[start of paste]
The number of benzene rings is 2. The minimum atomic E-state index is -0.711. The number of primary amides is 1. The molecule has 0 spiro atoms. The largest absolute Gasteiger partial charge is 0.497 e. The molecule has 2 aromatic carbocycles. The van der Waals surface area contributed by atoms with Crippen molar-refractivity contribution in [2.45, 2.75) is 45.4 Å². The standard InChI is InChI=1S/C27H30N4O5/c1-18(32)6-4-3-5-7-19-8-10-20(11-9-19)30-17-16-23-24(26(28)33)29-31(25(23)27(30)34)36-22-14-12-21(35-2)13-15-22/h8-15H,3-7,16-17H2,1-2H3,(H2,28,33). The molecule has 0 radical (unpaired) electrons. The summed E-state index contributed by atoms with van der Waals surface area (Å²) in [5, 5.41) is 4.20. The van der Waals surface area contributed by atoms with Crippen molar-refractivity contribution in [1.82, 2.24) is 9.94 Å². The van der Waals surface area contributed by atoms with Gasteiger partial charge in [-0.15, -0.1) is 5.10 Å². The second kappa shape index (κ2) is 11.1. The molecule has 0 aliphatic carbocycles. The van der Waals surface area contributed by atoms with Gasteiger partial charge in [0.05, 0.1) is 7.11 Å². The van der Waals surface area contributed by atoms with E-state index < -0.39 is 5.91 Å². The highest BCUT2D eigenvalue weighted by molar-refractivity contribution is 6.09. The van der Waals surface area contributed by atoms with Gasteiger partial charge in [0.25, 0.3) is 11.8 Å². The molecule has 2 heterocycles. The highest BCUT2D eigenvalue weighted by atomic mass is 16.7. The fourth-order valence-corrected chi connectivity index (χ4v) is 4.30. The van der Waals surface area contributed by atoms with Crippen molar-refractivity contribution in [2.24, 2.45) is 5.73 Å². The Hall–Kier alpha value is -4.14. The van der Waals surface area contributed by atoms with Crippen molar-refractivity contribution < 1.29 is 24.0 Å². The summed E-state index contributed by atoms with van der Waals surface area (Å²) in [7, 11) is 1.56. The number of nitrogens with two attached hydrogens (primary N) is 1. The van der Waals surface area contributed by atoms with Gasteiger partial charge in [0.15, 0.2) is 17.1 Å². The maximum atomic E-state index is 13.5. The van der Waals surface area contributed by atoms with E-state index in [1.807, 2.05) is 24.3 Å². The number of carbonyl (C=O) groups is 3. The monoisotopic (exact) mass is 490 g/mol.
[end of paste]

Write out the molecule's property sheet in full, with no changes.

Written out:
The number of benzene rings is 2. The minimum atomic E-state index is -0.711. The number of primary amides is 1. The molecule has 0 spiro atoms. The largest absolute Gasteiger partial charge is 0.497 e. The molecule has 2 aromatic carbocycles. The van der Waals surface area contributed by atoms with Crippen molar-refractivity contribution in [2.45, 2.75) is 45.4 Å². The standard InChI is InChI=1S/C27H30N4O5/c1-18(32)6-4-3-5-7-19-8-10-20(11-9-19)30-17-16-23-24(26(28)33)29-31(25(23)27(30)34)36-22-14-12-21(35-2)13-15-22/h8-15H,3-7,16-17H2,1-2H3,(H2,28,33). The molecule has 0 radical (unpaired) electrons. The summed E-state index contributed by atoms with van der Waals surface area (Å²) in [5, 5.41) is 4.20. The van der Waals surface area contributed by atoms with Crippen molar-refractivity contribution in [1.82, 2.24) is 9.94 Å². The van der Waals surface area contributed by atoms with Gasteiger partial charge in [-0.15, -0.1) is 5.10 Å². The second kappa shape index (κ2) is 11.1. The molecule has 0 aliphatic carbocycles. The van der Waals surface area contributed by atoms with Gasteiger partial charge in [0.05, 0.1) is 7.11 Å². The van der Waals surface area contributed by atoms with E-state index < -0.39 is 5.91 Å². The highest BCUT2D eigenvalue weighted by molar-refractivity contribution is 6.09. The van der Waals surface area contributed by atoms with Gasteiger partial charge in [0.25, 0.3) is 11.8 Å². The molecule has 2 heterocycles. The highest BCUT2D eigenvalue weighted by atomic mass is 16.7. The fourth-order valence-corrected chi connectivity index (χ4v) is 4.30. The van der Waals surface area contributed by atoms with Crippen molar-refractivity contribution in [2.24, 2.45) is 5.73 Å². The Hall–Kier alpha value is -4.14. The van der Waals surface area contributed by atoms with Crippen molar-refractivity contribution < 1.29 is 24.0 Å². The summed E-state index contributed by atoms with van der Waals surface area (Å²) in [7, 11) is 1.56. The number of nitrogens with two attached hydrogens (primary N) is 1. The van der Waals surface area contributed by atoms with Gasteiger partial charge in [0.15, 0.2) is 17.1 Å². The maximum atomic E-state index is 13.5. The van der Waals surface area contributed by atoms with E-state index in [1.807, 2.05) is 24.3 Å². The number of carbonyl (C=O) groups is 3. The monoisotopic (exact) mass is 490 g/mol.